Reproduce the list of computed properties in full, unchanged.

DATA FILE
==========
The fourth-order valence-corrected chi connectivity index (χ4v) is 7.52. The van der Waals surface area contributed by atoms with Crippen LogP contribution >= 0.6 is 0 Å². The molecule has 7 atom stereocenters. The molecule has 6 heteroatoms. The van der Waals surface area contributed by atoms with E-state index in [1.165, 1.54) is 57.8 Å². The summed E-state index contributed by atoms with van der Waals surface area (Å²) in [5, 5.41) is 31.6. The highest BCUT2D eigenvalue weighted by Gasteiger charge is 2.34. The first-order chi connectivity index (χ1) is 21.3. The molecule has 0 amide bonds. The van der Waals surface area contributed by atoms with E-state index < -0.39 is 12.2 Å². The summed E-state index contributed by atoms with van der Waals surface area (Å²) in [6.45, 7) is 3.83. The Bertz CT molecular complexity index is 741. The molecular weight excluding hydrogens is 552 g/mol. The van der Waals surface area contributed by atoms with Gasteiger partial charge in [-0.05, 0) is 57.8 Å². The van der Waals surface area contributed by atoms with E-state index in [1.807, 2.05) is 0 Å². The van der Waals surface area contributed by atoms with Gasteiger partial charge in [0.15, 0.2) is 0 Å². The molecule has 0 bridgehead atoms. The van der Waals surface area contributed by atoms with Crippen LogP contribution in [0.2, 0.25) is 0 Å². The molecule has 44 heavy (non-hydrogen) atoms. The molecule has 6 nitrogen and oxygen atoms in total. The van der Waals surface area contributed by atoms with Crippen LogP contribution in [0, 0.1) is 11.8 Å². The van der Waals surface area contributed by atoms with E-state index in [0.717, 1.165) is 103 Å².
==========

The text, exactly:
The fourth-order valence-corrected chi connectivity index (χ4v) is 7.52. The van der Waals surface area contributed by atoms with Crippen LogP contribution >= 0.6 is 0 Å². The molecule has 7 atom stereocenters. The molecule has 6 heteroatoms. The van der Waals surface area contributed by atoms with E-state index in [1.165, 1.54) is 57.8 Å². The summed E-state index contributed by atoms with van der Waals surface area (Å²) in [5, 5.41) is 31.6. The highest BCUT2D eigenvalue weighted by Gasteiger charge is 2.34. The first-order chi connectivity index (χ1) is 21.3. The molecule has 0 amide bonds. The van der Waals surface area contributed by atoms with E-state index < -0.39 is 12.2 Å². The summed E-state index contributed by atoms with van der Waals surface area (Å²) in [6.45, 7) is 3.83. The Bertz CT molecular complexity index is 741. The molecular weight excluding hydrogens is 552 g/mol. The van der Waals surface area contributed by atoms with Gasteiger partial charge in [-0.05, 0) is 57.8 Å². The van der Waals surface area contributed by atoms with E-state index in [1.807, 2.05) is 0 Å². The van der Waals surface area contributed by atoms with Gasteiger partial charge in [0.15, 0.2) is 0 Å². The molecule has 0 bridgehead atoms. The van der Waals surface area contributed by atoms with Crippen LogP contribution in [0.2, 0.25) is 0 Å². The molecule has 44 heavy (non-hydrogen) atoms. The molecule has 6 nitrogen and oxygen atoms in total. The van der Waals surface area contributed by atoms with Crippen LogP contribution in [0, 0.1) is 11.8 Å². The van der Waals surface area contributed by atoms with E-state index in [0.717, 1.165) is 103 Å².